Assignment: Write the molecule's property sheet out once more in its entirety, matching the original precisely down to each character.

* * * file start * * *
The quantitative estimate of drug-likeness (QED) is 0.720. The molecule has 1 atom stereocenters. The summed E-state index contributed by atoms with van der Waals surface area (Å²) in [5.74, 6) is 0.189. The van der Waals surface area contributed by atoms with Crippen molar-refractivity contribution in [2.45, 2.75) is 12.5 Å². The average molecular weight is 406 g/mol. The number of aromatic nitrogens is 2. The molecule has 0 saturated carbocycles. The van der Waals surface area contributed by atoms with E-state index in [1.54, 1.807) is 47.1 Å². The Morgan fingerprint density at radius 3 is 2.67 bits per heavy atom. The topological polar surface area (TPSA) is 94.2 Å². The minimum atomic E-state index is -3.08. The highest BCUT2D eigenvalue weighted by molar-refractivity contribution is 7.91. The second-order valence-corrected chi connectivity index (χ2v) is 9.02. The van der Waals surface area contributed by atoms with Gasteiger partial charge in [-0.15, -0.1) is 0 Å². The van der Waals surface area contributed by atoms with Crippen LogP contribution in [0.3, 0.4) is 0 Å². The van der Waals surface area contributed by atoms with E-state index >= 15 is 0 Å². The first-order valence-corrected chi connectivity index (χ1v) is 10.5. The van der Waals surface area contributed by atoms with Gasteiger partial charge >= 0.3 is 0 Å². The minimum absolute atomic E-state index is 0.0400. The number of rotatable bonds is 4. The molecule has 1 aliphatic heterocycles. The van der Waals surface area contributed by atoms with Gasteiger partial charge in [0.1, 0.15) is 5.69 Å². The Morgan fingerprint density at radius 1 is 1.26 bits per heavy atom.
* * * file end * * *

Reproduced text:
The quantitative estimate of drug-likeness (QED) is 0.720. The molecule has 1 atom stereocenters. The summed E-state index contributed by atoms with van der Waals surface area (Å²) in [5.74, 6) is 0.189. The van der Waals surface area contributed by atoms with Crippen molar-refractivity contribution in [2.45, 2.75) is 12.5 Å². The average molecular weight is 406 g/mol. The number of aromatic nitrogens is 2. The molecule has 0 saturated carbocycles. The van der Waals surface area contributed by atoms with E-state index in [1.54, 1.807) is 47.1 Å². The Morgan fingerprint density at radius 3 is 2.67 bits per heavy atom. The topological polar surface area (TPSA) is 94.2 Å². The minimum atomic E-state index is -3.08. The highest BCUT2D eigenvalue weighted by molar-refractivity contribution is 7.91. The second-order valence-corrected chi connectivity index (χ2v) is 9.02. The van der Waals surface area contributed by atoms with Gasteiger partial charge in [-0.15, -0.1) is 0 Å². The van der Waals surface area contributed by atoms with Crippen LogP contribution in [0.3, 0.4) is 0 Å². The van der Waals surface area contributed by atoms with E-state index >= 15 is 0 Å². The first-order valence-corrected chi connectivity index (χ1v) is 10.5. The van der Waals surface area contributed by atoms with Gasteiger partial charge >= 0.3 is 0 Å². The minimum absolute atomic E-state index is 0.0400. The number of rotatable bonds is 4. The molecule has 1 aliphatic heterocycles. The van der Waals surface area contributed by atoms with Gasteiger partial charge in [0.1, 0.15) is 5.69 Å². The Morgan fingerprint density at radius 1 is 1.26 bits per heavy atom.